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70

As Wrzlprmft has already pointed out, over 50% of your SVG file's size is taken up by an embedded PNG bitmap image used to create a fairly subtle shading effect on the controller. Just getting rid of that image, and replacing it with a simple radial gradient, is enough to shrink the SVG down to about 10kb.               ...


34

Your SVG contains an embedded pixel graphic for the shade in the bottom right of the controller. This is responsible for about ⅔ of the file size. If you remove it, your SVG file is en par with your JPEG. You can probably achieve an adequately similar effect with a gradient. Other techniques of reducing SVG file size include: Remove all Metadata and ...


26

I am a little surprised no-one has mentioned the "Scour" extension. It's bundled with Inkscape (as of v0.47), and does many of the optimisations mentioned by Ilmari Karonen.


16

This probably doesn't answer your question. Some possible alternatives... Have you considered CSS instead: background: linear-gradient(45deg, #3d667c, #1d283e); Or perhaps you could use the SVG base64 technique (generator tool here): <svg xmlns="http://www.w3.org/2000/svg" width="100%" height="100%" viewBox="0 0 1 1" ...


12

You could use Vector Magic, which is a pretty awesome service that converts images to clean vector art. I tested it with your image and the result is much better than the original JPG version and half of it's size.


12

JPEG is not a lossless compression JPEG Compression is considered a lossy compression even when set at 100% quality you loss some quality. That's why for simple graphics such as UI interfaces and backgrounds is generally better to use a lossless format such as PNG. 200kb isn't that big in 2014/2015 While it would be idea to decrease the size of the ...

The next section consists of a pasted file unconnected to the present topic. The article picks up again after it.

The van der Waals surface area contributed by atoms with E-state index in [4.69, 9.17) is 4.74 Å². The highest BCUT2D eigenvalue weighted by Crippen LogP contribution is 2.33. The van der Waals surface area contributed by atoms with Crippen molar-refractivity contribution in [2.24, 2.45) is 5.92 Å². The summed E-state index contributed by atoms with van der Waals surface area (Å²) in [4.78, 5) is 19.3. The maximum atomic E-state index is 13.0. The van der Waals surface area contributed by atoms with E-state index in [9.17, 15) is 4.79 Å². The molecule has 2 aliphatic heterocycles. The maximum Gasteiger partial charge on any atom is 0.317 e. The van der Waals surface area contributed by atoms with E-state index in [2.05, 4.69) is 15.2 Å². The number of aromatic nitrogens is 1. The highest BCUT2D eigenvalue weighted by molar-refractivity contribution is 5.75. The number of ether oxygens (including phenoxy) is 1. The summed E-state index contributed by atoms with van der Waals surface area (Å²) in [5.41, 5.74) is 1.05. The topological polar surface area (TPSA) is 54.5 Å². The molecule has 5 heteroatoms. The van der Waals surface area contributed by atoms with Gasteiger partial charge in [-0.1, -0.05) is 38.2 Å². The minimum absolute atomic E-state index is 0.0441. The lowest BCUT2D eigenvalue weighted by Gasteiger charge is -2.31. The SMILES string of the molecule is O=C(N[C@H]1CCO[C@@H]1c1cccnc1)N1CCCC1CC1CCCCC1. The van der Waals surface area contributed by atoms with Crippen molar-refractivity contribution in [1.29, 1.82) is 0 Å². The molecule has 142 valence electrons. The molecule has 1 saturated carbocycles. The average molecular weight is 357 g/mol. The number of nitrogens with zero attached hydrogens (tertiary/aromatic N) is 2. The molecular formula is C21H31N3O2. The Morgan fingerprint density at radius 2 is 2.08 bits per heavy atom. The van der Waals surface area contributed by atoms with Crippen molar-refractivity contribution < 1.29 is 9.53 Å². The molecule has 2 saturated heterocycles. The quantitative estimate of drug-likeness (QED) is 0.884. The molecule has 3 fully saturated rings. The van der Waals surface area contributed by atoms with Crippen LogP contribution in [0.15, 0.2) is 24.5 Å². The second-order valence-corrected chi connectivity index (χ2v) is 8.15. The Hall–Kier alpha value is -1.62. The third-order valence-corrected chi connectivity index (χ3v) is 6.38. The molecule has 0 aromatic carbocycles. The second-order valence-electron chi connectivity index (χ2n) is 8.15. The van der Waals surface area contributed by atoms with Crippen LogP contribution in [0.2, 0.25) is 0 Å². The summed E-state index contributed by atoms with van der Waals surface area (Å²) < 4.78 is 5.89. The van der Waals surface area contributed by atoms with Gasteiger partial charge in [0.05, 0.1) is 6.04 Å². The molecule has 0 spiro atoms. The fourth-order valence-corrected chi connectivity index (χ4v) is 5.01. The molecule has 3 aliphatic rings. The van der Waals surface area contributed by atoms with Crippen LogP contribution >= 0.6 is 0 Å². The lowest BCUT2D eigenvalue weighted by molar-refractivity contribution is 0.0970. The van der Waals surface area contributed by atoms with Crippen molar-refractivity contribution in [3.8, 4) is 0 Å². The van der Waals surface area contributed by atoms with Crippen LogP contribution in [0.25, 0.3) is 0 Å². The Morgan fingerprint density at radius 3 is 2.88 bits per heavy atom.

7

If the target file type is PNG, then you have a few options. First, open the PNG in Fireworks then save optimized. FW compreses .png files better than PS. Then use PNGOUT(freeware) to compress further. Typical result is about 30% less than what Photoshop would produce.


7

Ten years ago, this would have been a great question. But in 2011, unless you are sure that a high percentage of site visitors will be on dial-up or similar low-bandwidth connections, the effort put into selective compression doesn't produce enough value to be worth it. The differences in quality and file size are so minimal, and broadband connections so ...


6

MozJPEG is a modernized JPEG encoder, probably the best one you can find. JPEGmini is pretty good at recompressing JPEGs to the lowest still-good quality. They claim to have a better model to predict which lossy changes are imperceptible to the human eye. Adept tries to automatically adjust quality, lowering quality of "uninteresting" areas of the image. ...


6

When applying anti-aliasing in the Save for Web & Devices panel the entire export gets the same anti-aliasing method but you can apply the anti-alisaing on an object level. Select an object and go to Effect > Rasterize.... Choose your desired ppi, it is better to always choose Use Document Raster Effects Resolution because then it will be easy to ...


5